|Agrimoney.com - http://www.agrimoney.com/news/news.php?id=4710|
|Crop condition tumbles as north succumbs to heat
By Agrimoney.com - Published 03/07/2012
Corn and soybeans deteriorated far more significantly than the market had expected as damage from the heatwave spread into northern areas where producers had held out hopes of decent harvests.
The proportion of US corn rated in "good" or "excellent" health fell by eight points to 48% in the week to Sunday, the US Department of Agriculture said.
The figure was above the five-point decline that investors had expected, and compared with a 69% reading a year ago.
For soybeans, the proportion seen good or excellent tumbled by eight points to 45%, again more than investors had expected, and below a year-before rating of 66%.
'Yields are in jeopardy'
The decline reflected more of the hot and dry weather which left most Midwest corn farms with a moisture deficit of two-to-three inches in June alone, according to Gail Martell at Martell Crop Projections.
At Phillip Futures, Ker Chung Yang noted that last weekend "there was also wind and hail damage in parts of the eastern Corn Belt".
And, indeed, crop condition continued to suffer in states such as Illinois, where the percentage of corn rated good or excellent dropped 11 points to 26% over the week, and Indiana, where the decline was of eight points to 19% - the worst reading since the drought year of 1988.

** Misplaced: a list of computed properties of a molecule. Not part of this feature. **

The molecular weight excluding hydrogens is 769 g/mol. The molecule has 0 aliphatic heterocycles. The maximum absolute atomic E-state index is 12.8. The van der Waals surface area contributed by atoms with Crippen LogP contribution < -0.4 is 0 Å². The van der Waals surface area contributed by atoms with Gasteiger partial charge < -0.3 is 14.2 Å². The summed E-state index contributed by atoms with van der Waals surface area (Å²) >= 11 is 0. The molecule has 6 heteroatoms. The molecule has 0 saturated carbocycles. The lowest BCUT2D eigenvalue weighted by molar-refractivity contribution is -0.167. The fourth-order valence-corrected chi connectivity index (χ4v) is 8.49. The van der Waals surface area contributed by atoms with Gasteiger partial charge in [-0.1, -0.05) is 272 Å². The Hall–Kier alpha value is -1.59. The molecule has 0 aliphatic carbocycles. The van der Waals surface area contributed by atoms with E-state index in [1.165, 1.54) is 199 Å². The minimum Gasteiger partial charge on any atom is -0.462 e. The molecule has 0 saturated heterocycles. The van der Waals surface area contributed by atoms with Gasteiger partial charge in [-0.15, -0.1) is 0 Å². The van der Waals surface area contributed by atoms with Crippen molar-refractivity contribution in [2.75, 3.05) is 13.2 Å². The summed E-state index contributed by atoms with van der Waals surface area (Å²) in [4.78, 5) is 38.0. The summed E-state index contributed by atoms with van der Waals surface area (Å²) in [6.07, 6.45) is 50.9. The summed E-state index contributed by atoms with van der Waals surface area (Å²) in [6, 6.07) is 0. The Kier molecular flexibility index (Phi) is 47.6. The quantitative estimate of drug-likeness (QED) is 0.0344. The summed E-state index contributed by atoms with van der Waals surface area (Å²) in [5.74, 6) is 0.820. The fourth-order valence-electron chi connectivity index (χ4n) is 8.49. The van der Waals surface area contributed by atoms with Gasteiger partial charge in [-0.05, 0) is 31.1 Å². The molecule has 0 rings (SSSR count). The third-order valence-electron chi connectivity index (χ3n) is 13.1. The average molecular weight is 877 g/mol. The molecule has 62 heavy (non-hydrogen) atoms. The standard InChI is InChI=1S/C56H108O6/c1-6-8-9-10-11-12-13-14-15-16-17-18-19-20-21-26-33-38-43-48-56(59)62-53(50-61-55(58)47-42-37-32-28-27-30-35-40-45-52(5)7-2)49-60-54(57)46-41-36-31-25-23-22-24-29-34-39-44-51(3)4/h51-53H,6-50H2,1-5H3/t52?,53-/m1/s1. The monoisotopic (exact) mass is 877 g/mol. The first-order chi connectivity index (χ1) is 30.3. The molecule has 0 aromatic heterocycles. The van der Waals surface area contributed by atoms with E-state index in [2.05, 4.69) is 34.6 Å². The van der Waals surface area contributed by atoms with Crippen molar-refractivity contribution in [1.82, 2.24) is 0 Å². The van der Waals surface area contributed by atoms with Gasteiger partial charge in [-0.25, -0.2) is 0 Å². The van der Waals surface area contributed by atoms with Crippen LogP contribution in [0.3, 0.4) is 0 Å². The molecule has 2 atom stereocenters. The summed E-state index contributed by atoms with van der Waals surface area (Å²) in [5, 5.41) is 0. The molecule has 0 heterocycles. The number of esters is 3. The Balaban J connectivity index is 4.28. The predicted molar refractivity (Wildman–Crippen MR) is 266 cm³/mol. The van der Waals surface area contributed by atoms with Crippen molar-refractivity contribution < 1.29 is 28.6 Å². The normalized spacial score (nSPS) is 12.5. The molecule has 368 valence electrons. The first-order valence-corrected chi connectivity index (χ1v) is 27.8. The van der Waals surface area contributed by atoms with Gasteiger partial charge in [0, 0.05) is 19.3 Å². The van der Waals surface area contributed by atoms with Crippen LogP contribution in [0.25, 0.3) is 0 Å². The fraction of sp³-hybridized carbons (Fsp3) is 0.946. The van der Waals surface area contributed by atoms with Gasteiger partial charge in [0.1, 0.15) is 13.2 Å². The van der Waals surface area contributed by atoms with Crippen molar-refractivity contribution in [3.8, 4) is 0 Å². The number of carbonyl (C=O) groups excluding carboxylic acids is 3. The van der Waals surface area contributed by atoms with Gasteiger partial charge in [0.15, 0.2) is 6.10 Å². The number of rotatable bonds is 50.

"Several areas of the state [Indiana] experienced record-setting heat during the week with temperatures reaching as high as 107 degrees Fahrenheit in some southern counties," USDA officials said.
'Signs of stress'
However, the decline was also evident this time in more northerly states where crops had escaped largely unscathed until now.
Wisconsin corn dropped 10 points its good or excellent rating over the week, and soybeans 11 points.
In North Dakota, where crops suffered a similar ratings decline," a heatwave last week resulted in stress on crops and waning soil moisture supplies", the department said.
'Less-than-ideal growing conditions'
With northern US a major area for producing small grains, the impact of the weather was evident in national ratings of crops such as barley and spring wheat, which saw the end of a trend of improving condition.
Spring wheat was rated 71% good or excellent, down six points on the week, and only one point better than a year ago.
"A few pockets of less-than-ideal growing conditions are beginning to show on the weekly crop progress data," Brian Henry at Benson Quinn Commodities said.
Even in Minnesota, a state where corn and soybeans have held on to good condition, the spring wheat rating fell by eight points to 66% good or excellent.
|© Agrimoney 2010|